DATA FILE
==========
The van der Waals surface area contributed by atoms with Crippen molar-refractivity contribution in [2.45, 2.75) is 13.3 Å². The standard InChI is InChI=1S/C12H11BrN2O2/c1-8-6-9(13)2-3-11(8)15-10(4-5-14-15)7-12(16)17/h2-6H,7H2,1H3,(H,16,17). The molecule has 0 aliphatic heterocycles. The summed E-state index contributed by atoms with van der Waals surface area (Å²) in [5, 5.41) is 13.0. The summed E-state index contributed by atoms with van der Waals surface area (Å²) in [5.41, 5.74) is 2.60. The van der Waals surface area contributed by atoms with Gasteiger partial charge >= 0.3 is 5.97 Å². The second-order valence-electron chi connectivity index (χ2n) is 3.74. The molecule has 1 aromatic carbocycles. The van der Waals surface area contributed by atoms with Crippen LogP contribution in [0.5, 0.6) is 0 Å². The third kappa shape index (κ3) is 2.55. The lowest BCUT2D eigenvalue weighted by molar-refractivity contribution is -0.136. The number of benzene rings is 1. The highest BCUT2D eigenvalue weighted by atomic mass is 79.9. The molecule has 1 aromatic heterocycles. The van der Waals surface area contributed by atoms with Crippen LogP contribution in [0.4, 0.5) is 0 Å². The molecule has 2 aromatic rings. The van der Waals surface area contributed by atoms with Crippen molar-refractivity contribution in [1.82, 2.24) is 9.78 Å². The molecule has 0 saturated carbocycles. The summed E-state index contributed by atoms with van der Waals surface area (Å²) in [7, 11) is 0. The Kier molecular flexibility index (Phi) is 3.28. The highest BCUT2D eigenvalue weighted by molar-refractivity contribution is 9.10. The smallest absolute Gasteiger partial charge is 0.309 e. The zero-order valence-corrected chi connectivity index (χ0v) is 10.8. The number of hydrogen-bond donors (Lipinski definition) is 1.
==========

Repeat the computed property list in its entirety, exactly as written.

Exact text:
The van der Waals surface area contributed by atoms with Crippen molar-refractivity contribution in [2.45, 2.75) is 13.3 Å². The standard InChI is InChI=1S/C12H11BrN2O2/c1-8-6-9(13)2-3-11(8)15-10(4-5-14-15)7-12(16)17/h2-6H,7H2,1H3,(H,16,17). The molecule has 0 aliphatic heterocycles. The summed E-state index contributed by atoms with van der Waals surface area (Å²) in [5, 5.41) is 13.0. The summed E-state index contributed by atoms with van der Waals surface area (Å²) in [5.41, 5.74) is 2.60. The van der Waals surface area contributed by atoms with Gasteiger partial charge >= 0.3 is 5.97 Å². The second-order valence-electron chi connectivity index (χ2n) is 3.74. The molecule has 1 aromatic carbocycles. The van der Waals surface area contributed by atoms with Crippen LogP contribution in [0.5, 0.6) is 0 Å². The third kappa shape index (κ3) is 2.55. The lowest BCUT2D eigenvalue weighted by molar-refractivity contribution is -0.136. The number of benzene rings is 1. The highest BCUT2D eigenvalue weighted by atomic mass is 79.9. The molecule has 1 aromatic heterocycles. The van der Waals surface area contributed by atoms with Crippen LogP contribution in [0.4, 0.5) is 0 Å². The molecule has 2 aromatic rings. The van der Waals surface area contributed by atoms with Crippen molar-refractivity contribution in [1.82, 2.24) is 9.78 Å². The molecule has 0 saturated carbocycles. The summed E-state index contributed by atoms with van der Waals surface area (Å²) in [7, 11) is 0. The Kier molecular flexibility index (Phi) is 3.28. The highest BCUT2D eigenvalue weighted by molar-refractivity contribution is 9.10. The smallest absolute Gasteiger partial charge is 0.309 e. The zero-order valence-corrected chi connectivity index (χ0v) is 10.8. The number of hydrogen-bond donors (Lipinski definition) is 1.